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Velvet Light

A series of photomedia installations that explores‘the space in between’ , using a combination of photography and sculpture. This is an going extension of research that Tara Gilbee has developed around the body and environments of public and private space.In this series the work is about the journey of light and sight. When you view an image [through a 35mm camera] you see it in a view finder after it has been reflected onto a lens and bounced onto a mirror. From the viewing frame the eye receives the light on the retina and then translates the information into reverse and through to the brain.

This passage of viewing, the corridors of reception, recognition and registration of understanding are all at play in the actual act of seeing. This is the physiological process behind sight, then there is the conceptual analysis that follows.

Tara’s current work with mirrors and photography in installation, translates both the photographic act of refraction and reflection,, as well as engaging the audience with the aura of illusion, that sight and seeing are not reality, rather a sensory process that can be manipulated either in the process of receiving the information or the conceptual understanding of that information.

The imagery in Tara’s work is of people in close relationship with themselves, by looking at their reflection and breathing on the mirror, the body’s boundaries shift, the internal becomes external.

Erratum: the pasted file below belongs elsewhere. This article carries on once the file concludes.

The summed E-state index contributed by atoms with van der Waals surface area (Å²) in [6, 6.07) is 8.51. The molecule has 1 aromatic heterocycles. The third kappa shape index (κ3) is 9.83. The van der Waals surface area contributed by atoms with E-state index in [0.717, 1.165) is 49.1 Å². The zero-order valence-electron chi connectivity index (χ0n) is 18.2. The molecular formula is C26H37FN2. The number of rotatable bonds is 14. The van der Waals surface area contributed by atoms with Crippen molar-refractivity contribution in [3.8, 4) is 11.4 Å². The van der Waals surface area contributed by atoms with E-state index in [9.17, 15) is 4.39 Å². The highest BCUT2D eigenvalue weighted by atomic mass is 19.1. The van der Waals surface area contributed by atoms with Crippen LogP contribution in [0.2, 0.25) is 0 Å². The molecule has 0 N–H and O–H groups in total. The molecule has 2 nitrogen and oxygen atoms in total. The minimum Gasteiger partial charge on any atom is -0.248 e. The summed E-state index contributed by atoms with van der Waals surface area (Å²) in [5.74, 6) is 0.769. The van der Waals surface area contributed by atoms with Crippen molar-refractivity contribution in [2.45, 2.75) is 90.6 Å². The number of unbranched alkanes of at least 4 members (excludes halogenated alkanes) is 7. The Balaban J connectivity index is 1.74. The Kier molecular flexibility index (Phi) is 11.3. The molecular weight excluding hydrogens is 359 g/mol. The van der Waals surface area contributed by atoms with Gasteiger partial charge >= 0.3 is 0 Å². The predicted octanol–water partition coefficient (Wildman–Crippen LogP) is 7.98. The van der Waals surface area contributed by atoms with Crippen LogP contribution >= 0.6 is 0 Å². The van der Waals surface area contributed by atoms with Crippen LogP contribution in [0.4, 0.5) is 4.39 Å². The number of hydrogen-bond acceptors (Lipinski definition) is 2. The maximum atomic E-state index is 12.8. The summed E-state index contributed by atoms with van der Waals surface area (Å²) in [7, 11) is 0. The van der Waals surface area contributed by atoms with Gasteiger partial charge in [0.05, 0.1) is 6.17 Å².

In focussing the subjects on this aspect of being while observing their reflection, she asks them to glimpse at the conceptual/psychological relationship they have with themselves. The reflection is in focus [in the image] and the subject in the room out of focus. They can appear as if they are breathing themselves into life. The reflection in the mirror is what is captured and the real person stands witness. They do not look at the photographer or the audience, they are in relationship with their self. It is restrained distance that is imparted, a strong sense of viewing from behind a wall at an intimate moment. The image shows the person as fragments of reference, their profile says one thing about them, their relationship to their reflection another. The myriad of surfaces and angles at which we can be observed is an essence within the portraiture.

The images themselves are placed in an environment in which lighting and installation extend the concepts further. The audience is drawn within. The use of mirror and clear perspex creates illusory and refracted planes of surface, the images are not flat but insert themselves within the room, light bounces through the clear perspex images and reflects onto the walls like slides. The audience are not just viewing Tara’s representation of the subject, they also in looking at the work, see themselves within.

 
 
   
 

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